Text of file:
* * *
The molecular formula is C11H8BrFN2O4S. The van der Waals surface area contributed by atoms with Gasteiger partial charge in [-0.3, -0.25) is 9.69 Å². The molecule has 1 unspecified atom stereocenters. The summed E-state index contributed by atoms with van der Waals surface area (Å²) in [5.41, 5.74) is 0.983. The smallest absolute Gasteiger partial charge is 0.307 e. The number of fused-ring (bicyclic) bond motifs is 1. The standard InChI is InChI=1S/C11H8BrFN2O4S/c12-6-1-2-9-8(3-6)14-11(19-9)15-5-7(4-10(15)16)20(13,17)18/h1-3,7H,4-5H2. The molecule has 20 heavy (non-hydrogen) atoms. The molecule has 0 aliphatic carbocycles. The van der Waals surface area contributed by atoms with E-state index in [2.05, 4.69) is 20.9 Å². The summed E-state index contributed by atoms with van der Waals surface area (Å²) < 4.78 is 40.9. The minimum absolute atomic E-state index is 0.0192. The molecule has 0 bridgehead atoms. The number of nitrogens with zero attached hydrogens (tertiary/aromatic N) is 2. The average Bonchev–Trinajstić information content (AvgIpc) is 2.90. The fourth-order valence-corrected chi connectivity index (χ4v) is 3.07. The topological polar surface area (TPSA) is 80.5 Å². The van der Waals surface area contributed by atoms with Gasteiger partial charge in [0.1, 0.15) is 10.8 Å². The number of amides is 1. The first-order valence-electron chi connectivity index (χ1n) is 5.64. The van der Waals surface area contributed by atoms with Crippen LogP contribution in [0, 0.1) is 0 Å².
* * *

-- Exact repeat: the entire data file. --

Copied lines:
The molecular formula is C11H8BrFN2O4S. The van der Waals surface area contributed by atoms with Gasteiger partial charge in [-0.3, -0.25) is 9.69 Å². The molecule has 1 unspecified atom stereocenters. The summed E-state index contributed by atoms with van der Waals surface area (Å²) in [5.41, 5.74) is 0.983. The smallest absolute Gasteiger partial charge is 0.307 e. The number of fused-ring (bicyclic) bond motifs is 1. The standard InChI is InChI=1S/C11H8BrFN2O4S/c12-6-1-2-9-8(3-6)14-11(19-9)15-5-7(4-10(15)16)20(13,17)18/h1-3,7H,4-5H2. The molecule has 20 heavy (non-hydrogen) atoms. The molecule has 0 aliphatic carbocycles. The van der Waals surface area contributed by atoms with E-state index in [2.05, 4.69) is 20.9 Å². The summed E-state index contributed by atoms with van der Waals surface area (Å²) < 4.78 is 40.9. The minimum absolute atomic E-state index is 0.0192. The molecule has 0 bridgehead atoms. The number of nitrogens with zero attached hydrogens (tertiary/aromatic N) is 2. The average Bonchev–Trinajstić information content (AvgIpc) is 2.90. The fourth-order valence-corrected chi connectivity index (χ4v) is 3.07. The topological polar surface area (TPSA) is 80.5 Å². The van der Waals surface area contributed by atoms with Gasteiger partial charge in [0.1, 0.15) is 10.8 Å². The number of amides is 1. The first-order valence-electron chi connectivity index (χ1n) is 5.64. The van der Waals surface area contributed by atoms with Crippen LogP contribution in [0, 0.1) is 0 Å².